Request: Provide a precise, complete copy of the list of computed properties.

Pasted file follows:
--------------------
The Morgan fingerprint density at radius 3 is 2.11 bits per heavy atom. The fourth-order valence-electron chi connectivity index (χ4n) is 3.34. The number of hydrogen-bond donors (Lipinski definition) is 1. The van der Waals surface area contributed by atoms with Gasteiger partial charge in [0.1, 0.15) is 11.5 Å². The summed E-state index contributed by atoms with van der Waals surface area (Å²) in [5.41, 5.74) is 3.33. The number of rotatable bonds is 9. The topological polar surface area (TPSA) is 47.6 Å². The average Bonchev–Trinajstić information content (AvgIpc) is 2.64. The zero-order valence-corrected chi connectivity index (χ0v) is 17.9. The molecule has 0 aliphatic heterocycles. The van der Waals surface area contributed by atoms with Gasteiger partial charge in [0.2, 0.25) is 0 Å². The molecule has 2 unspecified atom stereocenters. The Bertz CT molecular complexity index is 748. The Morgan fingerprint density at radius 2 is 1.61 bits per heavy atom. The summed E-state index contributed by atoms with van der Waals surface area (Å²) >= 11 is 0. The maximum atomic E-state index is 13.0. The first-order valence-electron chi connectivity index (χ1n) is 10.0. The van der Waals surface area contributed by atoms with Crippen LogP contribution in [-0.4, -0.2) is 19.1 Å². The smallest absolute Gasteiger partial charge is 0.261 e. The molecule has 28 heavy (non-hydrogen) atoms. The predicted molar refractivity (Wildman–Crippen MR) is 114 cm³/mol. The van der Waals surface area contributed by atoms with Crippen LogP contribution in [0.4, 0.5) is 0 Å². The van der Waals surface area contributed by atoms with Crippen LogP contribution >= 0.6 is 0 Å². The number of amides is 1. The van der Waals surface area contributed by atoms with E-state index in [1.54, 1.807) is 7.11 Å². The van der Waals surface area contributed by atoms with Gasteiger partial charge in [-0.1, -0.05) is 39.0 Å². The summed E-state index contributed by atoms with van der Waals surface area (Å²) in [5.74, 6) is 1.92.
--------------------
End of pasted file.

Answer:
The Morgan fingerprint density at radius 3 is 2.11 bits per heavy atom. The fourth-order valence-electron chi connectivity index (χ4n) is 3.34. The number of hydrogen-bond donors (Lipinski definition) is 1. The van der Waals surface area contributed by atoms with Gasteiger partial charge in [0.1, 0.15) is 11.5 Å². The summed E-state index contributed by atoms with van der Waals surface area (Å²) in [5.41, 5.74) is 3.33. The number of rotatable bonds is 9. The topological polar surface area (TPSA) is 47.6 Å². The average Bonchev–Trinajstić information content (AvgIpc) is 2.64. The zero-order valence-corrected chi connectivity index (χ0v) is 17.9. The molecule has 0 aliphatic heterocycles. The van der Waals surface area contributed by atoms with Gasteiger partial charge in [0.2, 0.25) is 0 Å². The molecule has 2 unspecified atom stereocenters. The Bertz CT molecular complexity index is 748. The Morgan fingerprint density at radius 2 is 1.61 bits per heavy atom. The summed E-state index contributed by atoms with van der Waals surface area (Å²) >= 11 is 0. The maximum atomic E-state index is 13.0. The first-order valence-electron chi connectivity index (χ1n) is 10.0. The van der Waals surface area contributed by atoms with Crippen LogP contribution in [-0.4, -0.2) is 19.1 Å². The smallest absolute Gasteiger partial charge is 0.261 e. The molecule has 28 heavy (non-hydrogen) atoms. The predicted molar refractivity (Wildman–Crippen MR) is 114 cm³/mol. The van der Waals surface area contributed by atoms with Crippen LogP contribution in [0.4, 0.5) is 0 Å². The van der Waals surface area contributed by atoms with Crippen LogP contribution >= 0.6 is 0 Å². The number of amides is 1. The van der Waals surface area contributed by atoms with E-state index in [1.54, 1.807) is 7.11 Å². The van der Waals surface area contributed by atoms with Gasteiger partial charge in [-0.1, -0.05) is 39.0 Å². The summed E-state index contributed by atoms with van der Waals surface area (Å²) in [5.74, 6) is 1.92.